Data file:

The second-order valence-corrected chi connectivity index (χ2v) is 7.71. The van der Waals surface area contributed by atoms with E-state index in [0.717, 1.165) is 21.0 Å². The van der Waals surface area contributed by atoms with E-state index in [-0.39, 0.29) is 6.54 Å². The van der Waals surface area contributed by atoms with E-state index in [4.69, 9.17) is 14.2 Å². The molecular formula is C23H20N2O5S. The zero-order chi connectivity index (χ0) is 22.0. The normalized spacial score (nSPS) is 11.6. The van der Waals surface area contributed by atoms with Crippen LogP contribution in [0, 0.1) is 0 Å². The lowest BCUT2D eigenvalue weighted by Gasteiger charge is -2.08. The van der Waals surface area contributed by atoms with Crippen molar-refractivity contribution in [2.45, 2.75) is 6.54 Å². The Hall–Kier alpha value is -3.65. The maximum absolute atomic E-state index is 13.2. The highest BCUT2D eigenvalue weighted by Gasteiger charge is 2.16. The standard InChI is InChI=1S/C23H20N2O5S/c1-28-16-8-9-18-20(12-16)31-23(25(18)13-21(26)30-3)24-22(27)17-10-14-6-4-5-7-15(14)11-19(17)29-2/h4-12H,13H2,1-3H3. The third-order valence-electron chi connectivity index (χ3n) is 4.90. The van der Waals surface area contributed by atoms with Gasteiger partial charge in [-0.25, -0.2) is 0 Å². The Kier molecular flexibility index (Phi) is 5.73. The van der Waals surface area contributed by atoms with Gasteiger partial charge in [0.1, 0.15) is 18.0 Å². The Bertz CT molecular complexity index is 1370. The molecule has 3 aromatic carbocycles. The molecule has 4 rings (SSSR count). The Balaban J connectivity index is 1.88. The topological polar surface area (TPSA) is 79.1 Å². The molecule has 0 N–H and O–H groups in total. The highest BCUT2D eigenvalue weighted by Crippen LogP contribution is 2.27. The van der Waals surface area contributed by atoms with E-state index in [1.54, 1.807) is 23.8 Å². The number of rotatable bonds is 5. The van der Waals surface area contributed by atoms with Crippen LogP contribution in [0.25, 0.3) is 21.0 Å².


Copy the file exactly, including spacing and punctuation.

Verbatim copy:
The second-order valence-corrected chi connectivity index (χ2v) is 7.71. The van der Waals surface area contributed by atoms with E-state index in [0.717, 1.165) is 21.0 Å². The van der Waals surface area contributed by atoms with E-state index in [-0.39, 0.29) is 6.54 Å². The van der Waals surface area contributed by atoms with E-state index in [4.69, 9.17) is 14.2 Å². The molecular formula is C23H20N2O5S. The zero-order chi connectivity index (χ0) is 22.0. The normalized spacial score (nSPS) is 11.6. The van der Waals surface area contributed by atoms with Crippen LogP contribution in [0, 0.1) is 0 Å². The lowest BCUT2D eigenvalue weighted by Gasteiger charge is -2.08. The van der Waals surface area contributed by atoms with Crippen molar-refractivity contribution in [2.45, 2.75) is 6.54 Å². The Hall–Kier alpha value is -3.65. The maximum absolute atomic E-state index is 13.2. The highest BCUT2D eigenvalue weighted by Gasteiger charge is 2.16. The standard InChI is InChI=1S/C23H20N2O5S/c1-28-16-8-9-18-20(12-16)31-23(25(18)13-21(26)30-3)24-22(27)17-10-14-6-4-5-7-15(14)11-19(17)29-2/h4-12H,13H2,1-3H3. The third-order valence-electron chi connectivity index (χ3n) is 4.90. The van der Waals surface area contributed by atoms with Gasteiger partial charge in [-0.25, -0.2) is 0 Å². The Kier molecular flexibility index (Phi) is 5.73. The van der Waals surface area contributed by atoms with Gasteiger partial charge in [0.1, 0.15) is 18.0 Å². The Bertz CT molecular complexity index is 1370. The molecule has 3 aromatic carbocycles. The molecule has 4 rings (SSSR count). The Balaban J connectivity index is 1.88. The topological polar surface area (TPSA) is 79.1 Å². The molecule has 0 N–H and O–H groups in total. The highest BCUT2D eigenvalue weighted by Crippen LogP contribution is 2.27. The van der Waals surface area contributed by atoms with E-state index in [1.54, 1.807) is 23.8 Å². The number of rotatable bonds is 5. The van der Waals surface area contributed by atoms with Crippen LogP contribution in [0.25, 0.3) is 21.0 Å².